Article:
The leaders of Britain's five main opposition parties have demanded the UK government halts arms sales to Saudi Arabia for use in the war in Yemen, stops all British military operations in the kingdom and condemns Riyadh's conduct in the conflict.
The message was due to be delivered to foreign secretary Jeremy Hunt in a letter marking the fourth anniversary of the civil war between Houthi rebels and the Yemeni government, which is backed by a Saudi-led coalition.
"After four years of intolerable suffering and degradation, time is running out. Yemen stands on the brink of catastrophe," wrote the five leaders, who included Labour's Jeremy Corbyn and the SNP's Ian Blackford, whose party organised the letter.
"The UK government must condemn the reckless and barbaric behaviour of the Saudi government, immediately suspend the sale of arms to the regime for use in the war on Yemen pending a comprehensive and independent investigation of all alleged war crimes, and halt all conventional military operations in the country."
The leaders, also including Sir Vince Cable of the Liberal Democrats, Liz Saville Roberts of Plaid Cymru and the Green Party's Caroline Lucas, said they welcomed a visit by Mr Hunt to Yemen at the start of the month.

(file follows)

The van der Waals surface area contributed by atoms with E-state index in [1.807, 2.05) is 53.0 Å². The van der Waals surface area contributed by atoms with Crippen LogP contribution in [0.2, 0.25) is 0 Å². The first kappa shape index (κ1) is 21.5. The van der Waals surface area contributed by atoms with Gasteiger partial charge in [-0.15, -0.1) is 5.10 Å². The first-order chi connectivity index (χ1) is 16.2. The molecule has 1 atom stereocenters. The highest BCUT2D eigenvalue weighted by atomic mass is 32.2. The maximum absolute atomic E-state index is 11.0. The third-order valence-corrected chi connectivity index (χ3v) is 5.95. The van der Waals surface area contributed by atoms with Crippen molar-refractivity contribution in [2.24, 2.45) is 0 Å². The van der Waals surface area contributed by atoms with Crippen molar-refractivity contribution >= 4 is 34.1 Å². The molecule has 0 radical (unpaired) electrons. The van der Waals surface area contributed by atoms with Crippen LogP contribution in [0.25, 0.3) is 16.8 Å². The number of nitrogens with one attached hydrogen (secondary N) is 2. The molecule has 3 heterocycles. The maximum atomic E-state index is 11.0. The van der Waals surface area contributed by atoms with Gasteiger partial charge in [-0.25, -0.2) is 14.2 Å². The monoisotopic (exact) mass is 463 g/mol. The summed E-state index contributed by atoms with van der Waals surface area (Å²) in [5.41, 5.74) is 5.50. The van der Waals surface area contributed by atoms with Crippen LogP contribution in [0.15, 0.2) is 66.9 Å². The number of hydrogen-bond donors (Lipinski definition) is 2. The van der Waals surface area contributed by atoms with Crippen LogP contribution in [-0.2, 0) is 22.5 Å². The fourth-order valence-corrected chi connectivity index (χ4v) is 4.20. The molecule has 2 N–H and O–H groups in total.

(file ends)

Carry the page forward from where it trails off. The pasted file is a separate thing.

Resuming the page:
He became the first British foreign secretary to visit Yemen in more than 20 years.
But they raised allegations made by colleagues last October of the UK being complicit "in fuelling this conflict for profit" and listed what they described as crimes by the Saudi-led coalition.
This included 10,852 of the 17,640 UN documented civilian casualties in Yemen.
"There are 20 million people who don't know if they're going to be able to get their next week's supply of food, and 85,000 children are estimated to have died of starvation in the country," the opposition leaders said.
They accused the UK of being unwilling to accept any correlation between the UK's arms trade and support for the Saudi government, a key ally in the region.
The leaders said the UK's £4.6bn of arms export licences to Saudi Arabia "eclipses" the aid given to the people of Yemen.
"You and your colleagues in government have often affirmed that the UK's closeness to Saudi Arabia gives the UK influence over them," the letter said.
"Given the extent to which we supply weapons to Saudi Arabia, the leverage we hold over them must be considerable yet their behaviours and appalling human rights abuses have continued unrestrained," it said.
"The UK cannot be a partner for peace if it continues to sell arms to a murderous regime with one hand and give aid - miniscule in comparison - with the other."